This month the topic is loneliness when working from home. If you Google this phrase you will find a myriad of articles, blogs, websites that deal with this very issue. Please do a bit of research if this is a problem in your life, you will find a lot of helpful advice. This is an extremely common problem and one that afflicts many of us self-employed at home workers. As many more of us are now working from home, loneliness is having a greater impact on a larger proportion of society, which thankfully means there is a lot of meaningful advice to be found on this topic.
In a way I'm lucky because transcribing interviews means that I get to listen to people speaking all day which can satisfy the need to hear others and tend to make one feel a bit less lonely but let's face it, it's not the same as having a conversation with somebody, no matter how inane some of those office conversations could be.
The advantages of working from home are plentiful, no office politics, no commuting and getting stuck in traffic or dealing with public transport nightmares. Much higher productivity. The ability to construct your day the way you wish. Flexible hours. Reaping the rewards for your own hard work. Greater job satisfaction. And the list goes on. I don't like to harp on too much about how much I actually love working from home and for myself as I don't want to make others feel envious. I always downplay this aspect of my life when speaking to friends that are still doing the office grind.
When I began this venture of starting my audio transcription service, I had my own reservations. Many of my old colleagues and friends felt home working would not suit me due to my friendly nature. I am ultimately a pretty social person and one of my strengths is definitely my people skills. However, I am also an only child and so do not have massive issues with spending long stretches of time by myself, generally am happy in my own company and like to get things done in my own way.
But occasionally I find myself facing one of the two main reasons more people don't work for themselves from home (Uncertainty being the first, will I have enough clients, will they pay me on time etc, but this is a whole other blog topic) The second, loneliness. And when it hits, sometimes you find yourself unaware until suddenly you are actually feeling quite withdrawn and depressed. To combat this I have implemented a number of strategies. These are strategies that work for me, however, as I recently discovered it is really easy to let these slip and find yourself meandering all alone with your self confidence shot as you stumble down Lonely Avenue.
1) Get some exercise. Be it fitness classes, going to the gym, swimming, going for a walk, whatever gets you out of the house for an hour several times a week. It gets the positive endorphins going, it gives you some sort of social contact and helps the mind and body. I found it was easy to neglect this when I was busy but for the last six months I have been scheduling in my diary a time and what exercise I intend to do several days a week. This is a promise to yourself. Yes you can juggle it around if needs must but try to stick to it like you would with any other appointment. You will thank yourself.
2) Make time to meet with friends for a coffee or lunch at least once a week during your working day. Again, this is something I neglected and still do from time to time when I'm feeling the pressure of deadlines. But it is imperative to get out and see people, talk about normal things like books, television, films and be away from your home. I often felt guilty and frivolous making these plans but I now schedule them in as a matter of necessity. You are not good to anyone if you are grumpy, down and burnt out.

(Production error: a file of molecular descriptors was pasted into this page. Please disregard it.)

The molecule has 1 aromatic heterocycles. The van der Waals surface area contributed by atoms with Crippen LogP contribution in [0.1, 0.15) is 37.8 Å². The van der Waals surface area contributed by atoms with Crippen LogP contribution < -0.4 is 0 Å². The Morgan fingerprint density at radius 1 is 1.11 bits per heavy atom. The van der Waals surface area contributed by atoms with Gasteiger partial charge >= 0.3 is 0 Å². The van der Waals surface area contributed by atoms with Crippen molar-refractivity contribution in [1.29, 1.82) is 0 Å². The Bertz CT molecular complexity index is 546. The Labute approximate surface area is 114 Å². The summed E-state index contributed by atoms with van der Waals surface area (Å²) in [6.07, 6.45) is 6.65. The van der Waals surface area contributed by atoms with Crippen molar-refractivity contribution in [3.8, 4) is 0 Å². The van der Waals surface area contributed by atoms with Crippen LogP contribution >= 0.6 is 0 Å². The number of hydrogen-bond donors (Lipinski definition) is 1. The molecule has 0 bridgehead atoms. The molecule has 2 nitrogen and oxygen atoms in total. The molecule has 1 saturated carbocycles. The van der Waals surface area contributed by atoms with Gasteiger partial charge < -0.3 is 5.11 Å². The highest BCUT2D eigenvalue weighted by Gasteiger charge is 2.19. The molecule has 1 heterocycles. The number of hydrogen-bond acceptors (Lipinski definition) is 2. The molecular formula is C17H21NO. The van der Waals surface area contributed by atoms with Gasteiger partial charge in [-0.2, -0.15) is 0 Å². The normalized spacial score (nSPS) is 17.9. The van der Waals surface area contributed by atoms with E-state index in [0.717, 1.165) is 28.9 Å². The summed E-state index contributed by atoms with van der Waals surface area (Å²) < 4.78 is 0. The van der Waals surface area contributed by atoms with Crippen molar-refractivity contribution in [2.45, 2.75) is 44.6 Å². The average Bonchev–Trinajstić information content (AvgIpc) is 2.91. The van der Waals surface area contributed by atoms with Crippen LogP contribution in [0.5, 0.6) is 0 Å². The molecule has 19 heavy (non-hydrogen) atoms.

3) Do not use self-service check-outs. If I'm at the grocery store, I always check my stuff out with a human. It gives me a good excuse to talk about things like the weather and if provides that needed human contact. Well...also I hate those self-service check-outs, they stress me out to the max. So this might be a tip that only serves me well but give it a try.
4) Give yourself a working schedule, stick to it and finish work on time so that you can spend meaningful time with friends or family. I always try to be at my desk by 8am at the latest so that I can get a good chunk of my work done before getting out of the house for that much-needed break. If you start work late, or you waste time during your working day on social media etc, the day will drag on far too long and you will pay the price by working too late and feeling resentful.
5) Schedule yourself a fun weekday off every month or two, write it in your diary, stick to it. Enjoy your life. This is the ultimate bonus of working for yourself. You can do this. Take a Friday off, hop on a train, be with people, see new things, laugh.
6) Communicate with others. Clients may be helpful here if you need to communicate with them throughout the day, instead of just being totally businesslike you can talk about the weather, holidays or some current event going on (have I mentioned the WEATHER again?! Clearly I've acclimatised to life in England). You do not have to totally be shut down within yourself. I will admit this area can be a bit fraught with danger if you have the tendency to over share. This happens (Okay I'm North American, so this happens to me A LOT!) And admittedly I have ruminated on many a 'Over Share Moment' and palmed my face, but ultimately we all need real life connection to feel happy , alive and less lonely. As one of my clients who is older, wiser, and has been in this working at home lark for many years said to me, 'Just be yourself'. The most simplistic advice, but advice that applies to every facet of our lives if we are to live an authentic fulfilled life. So I'm going with it.
Now who wants to hear my opinion on the state of the world at the moment?
Next month...SEO and splashing the cash was it worth it?